Long before the insurance industry was worried about attracting and retaining young talent, college student Nicholas Cortezi landed a part-time job working in the mailroom of wholesale insurance broker All Risks Ltd. Back then, in 1987, the company was much smaller than it is today, with about $17 million in annual premiums and less than 20 employees.
After graduation, Cortezi joined the ranks full-time; over the next few years, he worked in almost every position and department at the company, from receptionist and clerical assistant to underwriting and marketing. Five years later, he was promoted to vice president, followed soon after by a step up to EVP. Finally, in 1999, Cortezi took the reins as CEO of the company.
“What kept me interested in working in the insurance industry is what tends to anchor any young person to the job that they’re in, and that’s being able to see a clear pathway to getting where they want to get to in terms of their career,” he says. “That means having a management oversight group that recognizes and tries to remove obstacles from their success, ultimately allowing them to progress in their career as quickly as their efforts and their aptitude allow. That was really the key for me.”
Having a sense of the pressure that every person at the company faces, no matter their role, primed Cortezi to be an effective leader, especially when he witnessed the work of employees in support and infrastructure roles, whom he calls the unsung heroes of the firm.
“Without them fully engaged, the organization screeches to a halt,” Cortezi explains. “Being able to speak with familiarity to people who are in support roles gave me more credibility with them.”
As CEO, Cortezi has seen All Risks grow into the company it is today and has played a significant part in its success. He identifies his election to the board of NAPSLO, where he later served as president, as key to the company’s growth.
“That opened doors for me personally and for us as a small wholesale broker that might not otherwise have been available,” he says.
Other critical moments in All Risks’ history include starting its first programs and hiring its first brokerage teams, which changed the future of the company. There was also room for some fun along the way – Cortezi has great memories of celebrating All Risks’ milestone of $100 million in premiums by taking every employee on a cruise to the Bahamas in 2000, a celebration that was replicated when the company crossed $1 billion in premiums in 2013.
Culture is key
All Risks’ leadership stands strongly by its commitment to make decisions that are in the best interests of its people and clients. According to Cortezi, the company tries to eradicate any whiff of internal competition, and leaders don’t micromanage employees.
“Hire the best and then free them to do their jobs,” he says. “Senior management’s role at All Risks is really to line up resources for our teams that are getting the job done.”
In line with that philosophy, the company also invests significantly in employee development. All Risks actively recruits graduates and former military officers into a six-week boot camp, where they receive comprehensive training and engage with the senior management team, top salespeople and each other, which jumpstarts their careers alongside peers they can lean on for support.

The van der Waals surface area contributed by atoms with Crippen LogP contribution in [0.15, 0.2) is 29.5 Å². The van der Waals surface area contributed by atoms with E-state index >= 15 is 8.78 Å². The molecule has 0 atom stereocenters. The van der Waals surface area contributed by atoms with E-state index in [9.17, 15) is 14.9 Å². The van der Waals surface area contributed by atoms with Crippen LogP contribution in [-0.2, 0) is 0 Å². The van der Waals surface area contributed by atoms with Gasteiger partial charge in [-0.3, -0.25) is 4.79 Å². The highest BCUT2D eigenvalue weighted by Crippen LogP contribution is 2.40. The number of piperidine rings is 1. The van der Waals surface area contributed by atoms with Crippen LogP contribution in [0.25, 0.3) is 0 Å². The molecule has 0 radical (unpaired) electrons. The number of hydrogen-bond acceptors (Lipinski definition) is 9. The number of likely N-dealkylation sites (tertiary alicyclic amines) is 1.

“We have built up our All Risks University program,” Cortezi says. “About 60 people joined us last year, [mainly] former military officers and risk management majors who had just graduated. We would much rather grow people who understand who we are than grow the company through acquisition – we make very, very few acquisitions. It has helped weave a fabric around All Risks culturally.”
A testament to the team
Because All Risks is privately held and has no debt, the wholesale broker can work on building for the coming decade rather than focusing on earnings. It has also crafted a diversified platform that includes everything from brokerage services to binding, programs, personal lines and workers’ compensation with the intent of making its specialty divisions the best in the country in their areas of expertise.
“Our investment horizon allows us to invest for the long term and brings us tremendous stability in market downturns,” Cortezi says. “Our average organic growth rate for the past 25 years has been about 18%. We are now the largest privately held independent broker in the country, and we will close this year at over $2 billion in premium.”
Remaining a power player in the industry isn’t easy. Even though All Risks doesn’t make many acquisitions itself, the company still feels the pressure from consolidation brought on by an active M&A market. Cortezi predicts that of the 40 top agents that All Risks worked with a decade ago, half of them have been rolled into larger national firms.
“Consolidation has always been a feature of the marketplace, but I don’t ever remember it being as pronounced as it is today,” he says. “The tremendous pace of consolidation means that we have to be continually engaged in ensuring that as consolidations take place, our partnerships stay strong.”
After all, those core relationships are a key reason All Risks has stayed on top.
“This is truly a testament to the great team we have at All Risks, the strong partnerships that we have formed with our retail insurance clients, and the trust that our carrier partners have in us,” Cortezi says.